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I've noticed similar things with my ABS, just the way you're describing it. We own the same model, even the colours are the same.
This is not an ABS fault. When you slightly brake on ripples the braking power is over powered by the friction on top of the ripples, so your wheels are turning.
Between ripples the slight braking power momentarily blocks the wheel while the wheel is in the air, however the ABS does not know whether the wheel stopped on the surface or in the air.  The ABS knows that the wheel is blocked and it has to release it.  At least this is how I can explain the phenomena.
Bob Silas
  ----- Original Message ----- 
  From: John Dancoe 
  To: oilheads@xxxxxxxxx ; John Dancoe 
  Sent: Friday, November 11, 2005 6:29 PM
  Subject: RE: ABS

  I know I'm going to regret chiming in on this subject again...but here goes

  Two things I noted in the Kneebone article.

  1. Of the various surface/obstacle conditions tested, rough rippled pavement
  was not among them. It was precisely this condition which, on multiple
  occasions and not just in Michigan, caused anomalous ABS behaviour on my bike
  that flat scared the hell out of me. I was, and remain, convinced that those
  specific, particular situations would have been utterly non-memorable if the
  ABS had not activated. Conversely, I do not have any "ABS saved my butt"
  stories (though I'm sure many riders do).

  The roads in Michigan have not gotten any better since I removed the ABS.

  And I've not had a single terrifying experience while riding since then,

  2. "Although ABS bikes have several more feet of plumbing, which could
  theoretically make for mushy or less reactive brakes, except for our Racer
  (who insisted all the bikes needed braided steel brake lines), our testers
  felt the ABS bikes equaled the feel of the stock machines."

  Gotta agree with Racer: my RS brakes always had a disgustingly mushy feel,
  from day one and no matter how often the fluid was changed, until I removed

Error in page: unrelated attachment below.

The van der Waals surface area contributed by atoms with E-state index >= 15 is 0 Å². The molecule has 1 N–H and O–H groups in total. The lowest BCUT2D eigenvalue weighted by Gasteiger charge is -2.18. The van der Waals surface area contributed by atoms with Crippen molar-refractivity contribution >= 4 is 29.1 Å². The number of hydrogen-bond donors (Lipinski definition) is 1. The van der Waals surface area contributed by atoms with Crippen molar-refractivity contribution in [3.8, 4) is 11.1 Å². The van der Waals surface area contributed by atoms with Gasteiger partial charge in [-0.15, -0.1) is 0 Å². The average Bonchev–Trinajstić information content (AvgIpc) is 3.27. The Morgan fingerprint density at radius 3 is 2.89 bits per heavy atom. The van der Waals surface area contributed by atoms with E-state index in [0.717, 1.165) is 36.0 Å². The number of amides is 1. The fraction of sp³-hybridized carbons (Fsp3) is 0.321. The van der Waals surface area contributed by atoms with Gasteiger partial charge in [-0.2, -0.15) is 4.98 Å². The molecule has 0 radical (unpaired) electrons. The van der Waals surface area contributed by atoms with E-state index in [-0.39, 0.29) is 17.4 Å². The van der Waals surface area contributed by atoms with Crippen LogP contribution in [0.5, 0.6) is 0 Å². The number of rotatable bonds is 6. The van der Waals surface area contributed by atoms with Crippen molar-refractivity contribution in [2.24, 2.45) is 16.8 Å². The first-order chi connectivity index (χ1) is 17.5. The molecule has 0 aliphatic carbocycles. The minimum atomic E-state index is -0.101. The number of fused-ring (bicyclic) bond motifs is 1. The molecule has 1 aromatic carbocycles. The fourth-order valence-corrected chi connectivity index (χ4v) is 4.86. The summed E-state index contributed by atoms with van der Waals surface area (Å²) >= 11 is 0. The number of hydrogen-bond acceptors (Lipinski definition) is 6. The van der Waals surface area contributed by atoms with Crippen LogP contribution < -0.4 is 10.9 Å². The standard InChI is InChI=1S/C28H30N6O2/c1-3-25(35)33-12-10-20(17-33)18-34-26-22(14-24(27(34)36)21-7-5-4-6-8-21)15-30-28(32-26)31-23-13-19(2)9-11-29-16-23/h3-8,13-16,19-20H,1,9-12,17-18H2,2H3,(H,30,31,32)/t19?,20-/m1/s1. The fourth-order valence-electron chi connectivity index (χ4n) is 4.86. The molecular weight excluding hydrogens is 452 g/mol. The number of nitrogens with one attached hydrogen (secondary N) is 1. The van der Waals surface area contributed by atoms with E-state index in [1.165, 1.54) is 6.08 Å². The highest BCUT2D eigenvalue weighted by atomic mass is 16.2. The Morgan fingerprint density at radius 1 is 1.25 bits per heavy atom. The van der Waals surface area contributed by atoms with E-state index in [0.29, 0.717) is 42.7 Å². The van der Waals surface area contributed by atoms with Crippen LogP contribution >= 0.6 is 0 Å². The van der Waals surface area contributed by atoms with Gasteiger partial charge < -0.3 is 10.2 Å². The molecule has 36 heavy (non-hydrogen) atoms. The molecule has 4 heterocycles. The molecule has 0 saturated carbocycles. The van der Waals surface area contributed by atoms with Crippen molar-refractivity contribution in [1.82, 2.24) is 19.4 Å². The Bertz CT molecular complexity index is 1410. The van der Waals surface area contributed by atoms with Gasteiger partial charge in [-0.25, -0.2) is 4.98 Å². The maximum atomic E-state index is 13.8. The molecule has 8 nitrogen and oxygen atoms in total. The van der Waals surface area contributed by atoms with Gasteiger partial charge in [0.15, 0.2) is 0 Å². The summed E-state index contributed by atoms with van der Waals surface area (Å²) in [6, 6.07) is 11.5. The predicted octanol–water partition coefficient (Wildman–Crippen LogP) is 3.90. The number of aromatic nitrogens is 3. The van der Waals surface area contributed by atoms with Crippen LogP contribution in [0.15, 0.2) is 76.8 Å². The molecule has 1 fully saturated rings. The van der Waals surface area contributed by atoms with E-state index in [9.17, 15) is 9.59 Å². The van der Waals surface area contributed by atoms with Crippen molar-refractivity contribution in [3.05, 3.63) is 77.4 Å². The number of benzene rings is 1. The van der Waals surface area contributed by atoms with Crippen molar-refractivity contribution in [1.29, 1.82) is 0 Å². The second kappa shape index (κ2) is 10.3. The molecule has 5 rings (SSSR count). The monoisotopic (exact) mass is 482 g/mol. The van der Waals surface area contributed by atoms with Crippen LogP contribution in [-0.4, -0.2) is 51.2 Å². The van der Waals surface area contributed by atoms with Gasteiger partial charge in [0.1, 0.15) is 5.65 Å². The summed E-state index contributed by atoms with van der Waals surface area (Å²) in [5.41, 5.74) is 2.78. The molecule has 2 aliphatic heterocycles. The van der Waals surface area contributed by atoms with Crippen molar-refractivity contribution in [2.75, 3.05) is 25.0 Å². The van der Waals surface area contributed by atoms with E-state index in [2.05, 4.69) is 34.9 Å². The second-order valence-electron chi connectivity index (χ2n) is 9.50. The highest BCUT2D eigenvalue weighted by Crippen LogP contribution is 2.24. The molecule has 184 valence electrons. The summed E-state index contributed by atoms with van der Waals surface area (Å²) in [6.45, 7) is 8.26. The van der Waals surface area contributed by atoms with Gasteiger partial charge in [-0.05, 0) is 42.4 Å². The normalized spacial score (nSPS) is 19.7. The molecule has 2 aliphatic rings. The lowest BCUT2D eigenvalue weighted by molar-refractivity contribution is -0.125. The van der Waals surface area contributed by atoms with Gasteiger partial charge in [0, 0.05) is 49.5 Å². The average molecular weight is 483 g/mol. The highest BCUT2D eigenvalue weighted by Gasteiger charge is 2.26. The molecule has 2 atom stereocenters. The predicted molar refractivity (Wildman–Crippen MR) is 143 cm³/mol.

the ABS. Since then, with braided lines up front...oooooooh what a nice, firm
  feel. Night and day difference. I savor it every time I ride, this morning's
  commute included.

  Now, having said all that (and hoping here's a bit of fire-prevention):

  A. The article--not to mention persuasive arguments from the likes of listers
  like Steve M.--is pretty convincing. Not quite enough to make me want to
  re-install my ABS, but enough that I'll certainly consider an ABS-equipped
  bike when the time comes to replace my current mount; but you can bet I'll
  hunt down some seriously screwed-up pavement for my test ride.

  And yes, yes, I know I'm making the utterly unwarranted assumption that I'll
  somehow survive without ABS until then.

  B. It's my understanding that BMW ABS has evolved at least one generation
  since the ABSII which came on my early '93 RS. Quite possibly a unit with a
  faster modulation rate would not be affected by rough pavement the way mine
  was. Maybe I'd like the Honda or Yamaha ABS a lot better. I'll find out,
  because I don't plan to automatically replace my RS with another BMW.

  C. Maybe my particular ABS unit was defective all along. I know for a fact it
  was set up wrong initially: it was way too trigger-happy--but I didn't know
  any better--until the first time I replaced the front tire which (I theorize)
  resulted in the sensor gap finally getting set correctly. But the realization
  that the system had all that time been seriously malfunctional, and had
  unquestionably compromised braking effectiveness, certainly left a sour taste
  that never went away.

  John D
  '93 R1100RS x-ABS x-Bing x-teal seat